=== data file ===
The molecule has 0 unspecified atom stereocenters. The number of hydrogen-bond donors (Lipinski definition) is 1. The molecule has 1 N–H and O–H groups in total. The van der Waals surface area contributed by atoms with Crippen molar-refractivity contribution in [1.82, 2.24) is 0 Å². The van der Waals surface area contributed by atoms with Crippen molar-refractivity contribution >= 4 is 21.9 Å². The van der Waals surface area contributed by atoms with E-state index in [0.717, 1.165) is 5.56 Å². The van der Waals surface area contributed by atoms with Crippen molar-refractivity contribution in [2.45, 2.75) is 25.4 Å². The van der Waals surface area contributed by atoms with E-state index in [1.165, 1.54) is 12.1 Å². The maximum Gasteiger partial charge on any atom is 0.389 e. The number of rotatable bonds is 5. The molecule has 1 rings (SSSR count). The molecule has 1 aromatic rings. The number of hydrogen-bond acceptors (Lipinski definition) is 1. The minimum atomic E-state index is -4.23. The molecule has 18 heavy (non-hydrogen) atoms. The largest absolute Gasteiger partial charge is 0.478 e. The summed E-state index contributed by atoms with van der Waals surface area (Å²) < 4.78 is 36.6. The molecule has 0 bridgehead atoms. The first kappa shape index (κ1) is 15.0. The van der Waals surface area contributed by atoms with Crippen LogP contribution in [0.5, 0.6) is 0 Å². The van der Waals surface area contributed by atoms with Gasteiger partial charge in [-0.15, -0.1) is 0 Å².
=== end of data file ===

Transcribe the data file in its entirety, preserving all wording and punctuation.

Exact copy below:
The molecule has 0 unspecified atom stereocenters. The number of hydrogen-bond donors (Lipinski definition) is 1. The molecule has 1 N–H and O–H groups in total. The van der Waals surface area contributed by atoms with Crippen molar-refractivity contribution in [1.82, 2.24) is 0 Å². The van der Waals surface area contributed by atoms with Crippen molar-refractivity contribution >= 4 is 21.9 Å². The van der Waals surface area contributed by atoms with E-state index in [0.717, 1.165) is 5.56 Å². The van der Waals surface area contributed by atoms with Crippen molar-refractivity contribution in [2.45, 2.75) is 25.4 Å². The van der Waals surface area contributed by atoms with E-state index in [1.165, 1.54) is 12.1 Å². The maximum Gasteiger partial charge on any atom is 0.389 e. The number of rotatable bonds is 5. The molecule has 1 rings (SSSR count). The molecule has 1 aromatic rings. The number of hydrogen-bond acceptors (Lipinski definition) is 1. The minimum atomic E-state index is -4.23. The molecule has 18 heavy (non-hydrogen) atoms. The largest absolute Gasteiger partial charge is 0.478 e. The summed E-state index contributed by atoms with van der Waals surface area (Å²) < 4.78 is 36.6. The molecule has 0 bridgehead atoms. The first kappa shape index (κ1) is 15.0. The van der Waals surface area contributed by atoms with Crippen LogP contribution in [0.5, 0.6) is 0 Å². The van der Waals surface area contributed by atoms with Gasteiger partial charge in [-0.15, -0.1) is 0 Å².